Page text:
income  basis  moderated some  of  the  effect. He  believed                                                                    
DCCED had  a state-by-state comparison and  he would provide                                                                    
it to the committee.                                                                                                            
Co-Chair  Thompson  noted  the committee  had  received  the                                                                    
comparison in the past.                                                                                                         
4:14:00 PM                                                                                                                    
Representative Gattis  discussed that she could  not compare                                                                    
her farms  to those in the  Lower 48. She detailed  that the                                                                    
cost  of  fuel  and  fertilizer  was  significantly  higher.                                                                    
Additionally, she had  to haul in all of  her equipment from                                                                    
the  Lower 48.  She  reminded committee  members and  others                                                                    
that  Alaska  was  unlike  other states  as  it  related  to                                                                    
logistics. She  did not believe  it was possible  to compare                                                                    
Representative  Gara   thought  additional   discussion  was                                                                    
necessary.  He recalled  oil tax  debates in  the past  when                                                                    
there had been a gross tax.  He asked whether in low profits                                                                    
years a mining  company would prefer a profits  based tax or                                                                    
a gross tax (like in Wyoming).                                                                                                  
Mr.  Parady  clarified the  Wyoming  tax  was severance  tax                                                                    
based. He  detailed the tax  was based  on the value  of the                                                                    
mineral  at the  time it  was  severed from  the ground.  He                                                                    
explained it  was not a  gross on the  cost as the  value of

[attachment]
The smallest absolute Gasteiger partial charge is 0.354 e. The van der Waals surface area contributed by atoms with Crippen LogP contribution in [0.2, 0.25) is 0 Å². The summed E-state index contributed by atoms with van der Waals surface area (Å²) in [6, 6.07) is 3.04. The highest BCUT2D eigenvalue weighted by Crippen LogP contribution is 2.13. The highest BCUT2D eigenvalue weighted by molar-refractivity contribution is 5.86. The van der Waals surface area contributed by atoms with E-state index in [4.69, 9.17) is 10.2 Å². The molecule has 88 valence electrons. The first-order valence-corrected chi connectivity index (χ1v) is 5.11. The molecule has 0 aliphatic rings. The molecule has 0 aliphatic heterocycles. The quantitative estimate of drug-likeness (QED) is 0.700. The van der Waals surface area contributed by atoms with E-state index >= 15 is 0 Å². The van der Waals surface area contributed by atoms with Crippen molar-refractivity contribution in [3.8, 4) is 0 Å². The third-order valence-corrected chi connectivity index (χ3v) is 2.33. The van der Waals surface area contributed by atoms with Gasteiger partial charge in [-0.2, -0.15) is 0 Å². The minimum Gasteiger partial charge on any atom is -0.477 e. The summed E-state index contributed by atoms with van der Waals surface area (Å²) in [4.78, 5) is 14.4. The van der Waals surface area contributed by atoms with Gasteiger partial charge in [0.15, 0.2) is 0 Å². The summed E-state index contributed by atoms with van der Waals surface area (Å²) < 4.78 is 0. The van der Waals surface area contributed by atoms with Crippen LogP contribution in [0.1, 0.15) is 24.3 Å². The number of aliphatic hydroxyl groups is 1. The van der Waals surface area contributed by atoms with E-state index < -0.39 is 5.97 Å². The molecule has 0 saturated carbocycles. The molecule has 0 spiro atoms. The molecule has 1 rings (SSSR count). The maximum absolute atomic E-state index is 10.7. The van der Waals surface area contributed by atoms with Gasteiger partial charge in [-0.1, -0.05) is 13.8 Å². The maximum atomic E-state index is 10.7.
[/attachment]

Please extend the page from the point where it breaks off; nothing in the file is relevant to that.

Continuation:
the  cycle was  completed when  fed to  a refinery  or power                                                                    
plant. He  believed a mining  company would want  the lowest                                                                    
tax possible at any given point in time.                                                                                        
Representative Gara  thought there  had to  be an  answer to                                                                    
his  question.  He wondered  if  a  company would  prefer  a                                                                    
severance based tax or a tax  based on profits during a time                                                                    
when profits were low or a company was losing money.                                                                            
Mr. Parady commented  on the complexity of  the question. He                                                                    
explained  when  Russia   imploded  and  Russian  yellowcake                                                                    
flooded the world market and  depressed uranium pricing, "we                                                                    
went to a graduated severance  tax." He detailed the tax was                                                                    
zero  percent at  $12 per  pound of  yellowcake and  down (1                                                                    
percent to $14,  2 percent to $16, and back  to the original                                                                    
rate  of 4  percent  at $18).  The point  was  an effort  to                                                                    
salvage  the industry  through the  low spot  caused by  the                                                                    
spike.  There had  been zero  taxes at  the low  end and  an                                                                    
increase  back  to the  normal  taxing  rate as  the  market                                                                    
returned. He concluded  "there's a lot of ways  to skin this                                                                    
4:17:16 PM                                                                                                                    
Mr. Burnett responded to  Representative Gara's question and